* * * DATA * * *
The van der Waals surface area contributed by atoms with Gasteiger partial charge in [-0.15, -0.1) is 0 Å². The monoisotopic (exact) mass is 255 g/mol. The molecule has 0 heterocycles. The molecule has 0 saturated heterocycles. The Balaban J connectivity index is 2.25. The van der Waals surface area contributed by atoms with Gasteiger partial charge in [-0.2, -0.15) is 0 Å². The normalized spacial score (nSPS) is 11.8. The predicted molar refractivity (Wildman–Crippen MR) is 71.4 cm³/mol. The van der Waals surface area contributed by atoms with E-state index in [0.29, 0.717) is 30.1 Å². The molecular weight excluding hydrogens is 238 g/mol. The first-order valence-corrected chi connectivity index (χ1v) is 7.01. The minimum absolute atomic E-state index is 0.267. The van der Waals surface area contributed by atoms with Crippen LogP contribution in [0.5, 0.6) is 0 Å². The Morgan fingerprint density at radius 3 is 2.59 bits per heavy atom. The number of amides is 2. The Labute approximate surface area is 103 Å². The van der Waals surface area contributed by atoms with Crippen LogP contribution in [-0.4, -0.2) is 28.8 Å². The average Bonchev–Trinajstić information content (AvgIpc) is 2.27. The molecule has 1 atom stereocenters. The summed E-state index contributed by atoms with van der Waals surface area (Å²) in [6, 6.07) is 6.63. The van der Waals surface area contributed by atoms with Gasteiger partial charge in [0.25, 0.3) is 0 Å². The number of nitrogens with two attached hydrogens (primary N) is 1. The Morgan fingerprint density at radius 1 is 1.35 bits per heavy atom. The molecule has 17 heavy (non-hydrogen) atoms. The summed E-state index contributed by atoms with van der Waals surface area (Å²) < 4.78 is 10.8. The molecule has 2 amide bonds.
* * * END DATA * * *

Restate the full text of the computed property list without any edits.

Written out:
The van der Waals surface area contributed by atoms with Gasteiger partial charge in [-0.15, -0.1) is 0 Å². The monoisotopic (exact) mass is 255 g/mol. The molecule has 0 heterocycles. The molecule has 0 saturated heterocycles. The Balaban J connectivity index is 2.25. The van der Waals surface area contributed by atoms with Gasteiger partial charge in [-0.2, -0.15) is 0 Å². The normalized spacial score (nSPS) is 11.8. The predicted molar refractivity (Wildman–Crippen MR) is 71.4 cm³/mol. The van der Waals surface area contributed by atoms with E-state index in [0.29, 0.717) is 30.1 Å². The molecular weight excluding hydrogens is 238 g/mol. The first-order valence-corrected chi connectivity index (χ1v) is 7.01. The minimum absolute atomic E-state index is 0.267. The van der Waals surface area contributed by atoms with Crippen LogP contribution in [0.5, 0.6) is 0 Å². The Morgan fingerprint density at radius 3 is 2.59 bits per heavy atom. The number of amides is 2. The Labute approximate surface area is 103 Å². The van der Waals surface area contributed by atoms with Crippen LogP contribution in [-0.4, -0.2) is 28.8 Å². The average Bonchev–Trinajstić information content (AvgIpc) is 2.27. The molecule has 1 atom stereocenters. The summed E-state index contributed by atoms with van der Waals surface area (Å²) in [6, 6.07) is 6.63. The van der Waals surface area contributed by atoms with Gasteiger partial charge in [0.25, 0.3) is 0 Å². The number of nitrogens with two attached hydrogens (primary N) is 1. The Morgan fingerprint density at radius 1 is 1.35 bits per heavy atom. The molecule has 17 heavy (non-hydrogen) atoms. The summed E-state index contributed by atoms with van der Waals surface area (Å²) < 4.78 is 10.8. The molecule has 2 amide bonds.